How does one fete a queen, particularly one who has held the same position for seven decades? With fireworks, parades and perhaps the odd joust; in short, with all the pomp and pageantry of a Platinum Jubilee, if the lady in question happens to be Queen Elizabeth II, 95, the first British monarch to serve for 70 years.
Elizabeth was just 25 when her father, George VI, died on Feb. 6, 1952, catapulting the petite princess to the head of the United Kingdom’s monarchy. Since her coronation on June 2, 1953, at Westminster Abbey, she and her family have scarcely been out of the headlines — but the public gaze has perhaps never been more sharply focused on the queen than it is in her Platinum Jubilee year.
A variety of events and exhibitions marking this milestone will be ongoing throughout Britain this year, with key celebrations June 2-5 in London and nearby. Here are some top tips if you want to join the party as the U.K. rolls out the red carpet for well-wishers from around the world this year.
A royal long weekend (June 2-5)
June 2: Festivities commence with Trooping the Colour, the Queen’s Birthday Parade. Prancing horses, military marching bands and gilded carriages ferrying members of the royal family will proceed from Buckingham Palace down The Mall to Horse Guard’s Parade (HGP), followed by a Royal Air Force flyover. Catch a glimpse from the roadside or get a better view with a ticket for the ceremony at HGP, a large parade ground (from about $13.50). Later that evening, more than 1,500 beacons will be lit around the U.K. and the Commonwealth, with a special ceremony at Buckingham Palace and fireworks at the Long Walk near Windsor Castle (less than an hour from London’s Paddington and Waterloo train stations).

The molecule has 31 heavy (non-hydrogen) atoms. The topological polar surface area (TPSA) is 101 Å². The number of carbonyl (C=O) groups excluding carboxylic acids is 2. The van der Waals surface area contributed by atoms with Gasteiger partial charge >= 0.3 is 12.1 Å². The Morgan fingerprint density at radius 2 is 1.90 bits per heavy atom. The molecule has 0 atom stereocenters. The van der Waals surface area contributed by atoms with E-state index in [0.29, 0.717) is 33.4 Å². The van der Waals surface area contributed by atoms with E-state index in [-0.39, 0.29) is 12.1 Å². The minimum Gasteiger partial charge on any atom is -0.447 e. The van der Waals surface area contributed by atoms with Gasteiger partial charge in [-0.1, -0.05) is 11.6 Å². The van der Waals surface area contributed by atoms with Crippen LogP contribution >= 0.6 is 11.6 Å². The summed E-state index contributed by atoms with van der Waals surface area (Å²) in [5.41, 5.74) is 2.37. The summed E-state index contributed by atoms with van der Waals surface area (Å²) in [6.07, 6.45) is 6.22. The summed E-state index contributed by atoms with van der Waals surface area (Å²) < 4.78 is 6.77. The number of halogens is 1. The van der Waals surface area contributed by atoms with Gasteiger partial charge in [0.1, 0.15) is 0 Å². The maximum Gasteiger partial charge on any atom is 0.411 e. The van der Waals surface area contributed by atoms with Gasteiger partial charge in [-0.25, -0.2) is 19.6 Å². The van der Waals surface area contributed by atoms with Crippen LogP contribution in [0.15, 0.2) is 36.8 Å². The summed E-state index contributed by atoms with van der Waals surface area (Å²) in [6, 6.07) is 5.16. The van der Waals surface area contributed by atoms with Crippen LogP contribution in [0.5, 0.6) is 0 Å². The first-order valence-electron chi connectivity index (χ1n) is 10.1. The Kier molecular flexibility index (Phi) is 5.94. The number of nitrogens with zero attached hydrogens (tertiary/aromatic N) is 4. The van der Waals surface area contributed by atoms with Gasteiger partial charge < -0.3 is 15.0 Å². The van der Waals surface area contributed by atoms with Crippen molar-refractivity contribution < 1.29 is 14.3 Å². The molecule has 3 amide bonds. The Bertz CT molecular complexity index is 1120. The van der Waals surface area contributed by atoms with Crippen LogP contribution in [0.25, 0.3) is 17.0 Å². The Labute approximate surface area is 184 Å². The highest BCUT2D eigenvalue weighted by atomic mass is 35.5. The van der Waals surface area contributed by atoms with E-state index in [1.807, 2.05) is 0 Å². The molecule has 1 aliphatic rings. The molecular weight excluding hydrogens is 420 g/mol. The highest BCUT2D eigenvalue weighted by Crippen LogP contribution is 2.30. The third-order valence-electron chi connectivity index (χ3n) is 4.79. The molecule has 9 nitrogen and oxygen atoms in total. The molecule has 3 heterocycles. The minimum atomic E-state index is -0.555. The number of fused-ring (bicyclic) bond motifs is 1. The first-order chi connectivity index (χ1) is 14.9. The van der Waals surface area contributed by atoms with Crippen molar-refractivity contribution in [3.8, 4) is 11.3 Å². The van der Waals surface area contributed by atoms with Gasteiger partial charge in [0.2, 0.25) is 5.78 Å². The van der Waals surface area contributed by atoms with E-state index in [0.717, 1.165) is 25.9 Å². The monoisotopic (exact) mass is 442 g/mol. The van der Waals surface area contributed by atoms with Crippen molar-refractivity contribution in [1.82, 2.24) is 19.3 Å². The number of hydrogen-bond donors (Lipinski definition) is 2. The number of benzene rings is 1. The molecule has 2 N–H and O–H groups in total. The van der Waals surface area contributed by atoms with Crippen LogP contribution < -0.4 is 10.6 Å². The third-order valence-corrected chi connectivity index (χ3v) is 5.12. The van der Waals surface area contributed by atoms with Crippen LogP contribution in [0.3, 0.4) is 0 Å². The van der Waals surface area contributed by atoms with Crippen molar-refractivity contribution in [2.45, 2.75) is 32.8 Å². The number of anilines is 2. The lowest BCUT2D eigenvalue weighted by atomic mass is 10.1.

June 3: While St. Paul’s Cathedral is holding an invitation-only Service of Thanksgiving for the queen’s reign, consider spending the day at one of the monarchy’s ancestral abodes outside London. Hampton Court Palace (about an hour from the Waterloo station), embodies elements of Henry VIII’s Tudor design (a soaring Great Hall and ornate chapel) as well as the Baroque 18th-century grandeur of its later occupants, William III and Mary II. From June 1 to 5, the palace is hosting an added attraction: a “Jubilee Joust” in its 60-plus acres of gardens, where you can cheer for your favorite knight and his mount.
Alternatively, head to Windsor Castle, which has served as a royal residence for more than 1,000 years and is Queen Elizabeth’s preferred weekend getaway. St. George’s Chapel — the Gothic church on the castle grounds where Prince Harry married Meghan Markle — will host a ticketed Jubilee Concert on June 3 featuring music from across the British Isles.
June 4: A horse-racing enthusiast, the queen will attend the Derby at Epsom Downs (about an hour from London’s Victoria Station). Choose from a variety of ticketed enclosures to suit your taste and budget, or watch from free areas on The Hill at the center of the course, where big screens broadcast the action.
In Windsor, the Jubilee Picnic in the Park will feature food stalls, live music and classic cars. Big screens will show the BBC’s Platinum Party at the Palace, a Buckingham Palace concert featuring music megastars. The acts have not yet been announced, but Elton John and Paul McCartney performed at her 2012 Diamond Jubilee, so expect high-wattage entertainment.
June 5: This weekend of royal revelry culminates with a three-act Platinum Pageant that will flow past Buckingham Palace and through neighboring streets like Merry Old England’s version of Mardi Gras. There will be performers staging a fairy tale about the queen’s life, written by War Horse author Sir Michael Morpurgo; theatrical vignettes depicting evocative moments from her reign, including her marriage to the late Prince Philip; plus acrobats, trapeze artists and a puppet dragon bigger than a double-decker bus. Public viewing points, including big screens where royal watchers can gather to celebrate in key outdoor locations, will be announced closer to the date.